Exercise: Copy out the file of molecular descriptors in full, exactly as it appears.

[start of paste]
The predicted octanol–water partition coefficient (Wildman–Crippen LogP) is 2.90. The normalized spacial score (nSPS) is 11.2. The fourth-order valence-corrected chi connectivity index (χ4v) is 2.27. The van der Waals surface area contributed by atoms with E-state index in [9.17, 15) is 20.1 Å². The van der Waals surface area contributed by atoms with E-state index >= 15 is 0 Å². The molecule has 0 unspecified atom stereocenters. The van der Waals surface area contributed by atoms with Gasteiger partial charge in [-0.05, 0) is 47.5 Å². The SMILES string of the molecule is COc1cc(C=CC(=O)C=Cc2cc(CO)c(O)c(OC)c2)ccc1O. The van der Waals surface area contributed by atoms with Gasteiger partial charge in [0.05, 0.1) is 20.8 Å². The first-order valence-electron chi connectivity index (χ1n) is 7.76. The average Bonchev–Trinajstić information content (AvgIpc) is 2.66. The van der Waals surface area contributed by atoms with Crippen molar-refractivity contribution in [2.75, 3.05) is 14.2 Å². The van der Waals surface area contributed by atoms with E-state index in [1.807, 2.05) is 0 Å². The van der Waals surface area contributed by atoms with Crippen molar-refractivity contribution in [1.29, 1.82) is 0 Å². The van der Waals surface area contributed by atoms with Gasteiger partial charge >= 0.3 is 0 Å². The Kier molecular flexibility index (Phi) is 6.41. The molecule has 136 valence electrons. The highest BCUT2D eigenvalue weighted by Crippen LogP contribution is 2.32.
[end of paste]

The predicted octanol–water partition coefficient (Wildman–Crippen LogP) is 2.90. The normalized spacial score (nSPS) is 11.2. The fourth-order valence-corrected chi connectivity index (χ4v) is 2.27. The van der Waals surface area contributed by atoms with E-state index in [9.17, 15) is 20.1 Å². The van der Waals surface area contributed by atoms with E-state index >= 15 is 0 Å². The molecule has 0 unspecified atom stereocenters. The van der Waals surface area contributed by atoms with Gasteiger partial charge in [-0.05, 0) is 47.5 Å². The SMILES string of the molecule is COc1cc(C=CC(=O)C=Cc2cc(CO)c(O)c(OC)c2)ccc1O. The van der Waals surface area contributed by atoms with Gasteiger partial charge in [0.05, 0.1) is 20.8 Å². The first-order valence-electron chi connectivity index (χ1n) is 7.76. The average Bonchev–Trinajstić information content (AvgIpc) is 2.66. The van der Waals surface area contributed by atoms with Crippen molar-refractivity contribution in [2.75, 3.05) is 14.2 Å². The van der Waals surface area contributed by atoms with E-state index in [1.807, 2.05) is 0 Å². The van der Waals surface area contributed by atoms with Crippen molar-refractivity contribution in [1.29, 1.82) is 0 Å². The van der Waals surface area contributed by atoms with Gasteiger partial charge >= 0.3 is 0 Å². The Kier molecular flexibility index (Phi) is 6.41. The molecule has 136 valence electrons. The highest BCUT2D eigenvalue weighted by Crippen LogP contribution is 2.32.